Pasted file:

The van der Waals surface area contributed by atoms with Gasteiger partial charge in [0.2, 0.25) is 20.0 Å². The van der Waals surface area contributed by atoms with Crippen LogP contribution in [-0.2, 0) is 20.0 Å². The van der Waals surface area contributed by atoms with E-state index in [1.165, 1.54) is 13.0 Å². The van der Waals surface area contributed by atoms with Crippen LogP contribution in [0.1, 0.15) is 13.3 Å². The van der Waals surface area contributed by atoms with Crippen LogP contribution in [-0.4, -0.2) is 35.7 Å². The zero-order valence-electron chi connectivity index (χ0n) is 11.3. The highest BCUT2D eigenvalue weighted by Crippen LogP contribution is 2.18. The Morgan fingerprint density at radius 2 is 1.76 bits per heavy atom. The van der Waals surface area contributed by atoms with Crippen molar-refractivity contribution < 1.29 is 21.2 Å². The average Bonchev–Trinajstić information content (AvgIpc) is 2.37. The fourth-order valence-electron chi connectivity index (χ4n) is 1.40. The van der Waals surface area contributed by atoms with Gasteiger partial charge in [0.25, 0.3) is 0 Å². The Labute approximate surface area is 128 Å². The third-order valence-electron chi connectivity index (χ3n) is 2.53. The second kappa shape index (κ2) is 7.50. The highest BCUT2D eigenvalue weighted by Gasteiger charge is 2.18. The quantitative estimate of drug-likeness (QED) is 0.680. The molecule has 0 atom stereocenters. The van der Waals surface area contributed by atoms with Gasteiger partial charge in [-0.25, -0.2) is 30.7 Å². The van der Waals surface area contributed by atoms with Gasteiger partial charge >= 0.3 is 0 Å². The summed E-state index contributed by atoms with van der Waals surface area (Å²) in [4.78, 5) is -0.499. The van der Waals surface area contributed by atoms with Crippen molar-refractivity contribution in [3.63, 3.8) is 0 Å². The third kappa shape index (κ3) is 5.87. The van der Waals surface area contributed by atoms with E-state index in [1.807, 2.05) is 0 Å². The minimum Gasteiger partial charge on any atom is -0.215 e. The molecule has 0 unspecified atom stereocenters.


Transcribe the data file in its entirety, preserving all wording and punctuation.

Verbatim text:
The van der Waals surface area contributed by atoms with Gasteiger partial charge in [0.2, 0.25) is 20.0 Å². The van der Waals surface area contributed by atoms with Crippen LogP contribution in [-0.2, 0) is 20.0 Å². The van der Waals surface area contributed by atoms with E-state index in [1.165, 1.54) is 13.0 Å². The van der Waals surface area contributed by atoms with Crippen LogP contribution in [0.1, 0.15) is 13.3 Å². The van der Waals surface area contributed by atoms with Crippen LogP contribution in [-0.4, -0.2) is 35.7 Å². The zero-order valence-electron chi connectivity index (χ0n) is 11.3. The highest BCUT2D eigenvalue weighted by Crippen LogP contribution is 2.18. The Morgan fingerprint density at radius 2 is 1.76 bits per heavy atom. The van der Waals surface area contributed by atoms with Crippen molar-refractivity contribution < 1.29 is 21.2 Å². The average Bonchev–Trinajstić information content (AvgIpc) is 2.37. The fourth-order valence-electron chi connectivity index (χ4n) is 1.40. The van der Waals surface area contributed by atoms with Gasteiger partial charge in [0.25, 0.3) is 0 Å². The Labute approximate surface area is 128 Å². The third-order valence-electron chi connectivity index (χ3n) is 2.53. The second kappa shape index (κ2) is 7.50. The highest BCUT2D eigenvalue weighted by Gasteiger charge is 2.18. The quantitative estimate of drug-likeness (QED) is 0.680. The molecule has 0 atom stereocenters. The van der Waals surface area contributed by atoms with Gasteiger partial charge in [-0.25, -0.2) is 30.7 Å². The van der Waals surface area contributed by atoms with Gasteiger partial charge >= 0.3 is 0 Å². The summed E-state index contributed by atoms with van der Waals surface area (Å²) in [4.78, 5) is -0.499. The van der Waals surface area contributed by atoms with Crippen molar-refractivity contribution in [3.63, 3.8) is 0 Å². The third kappa shape index (κ3) is 5.87. The van der Waals surface area contributed by atoms with E-state index in [1.807, 2.05) is 0 Å². The minimum Gasteiger partial charge on any atom is -0.215 e. The molecule has 0 unspecified atom stereocenters.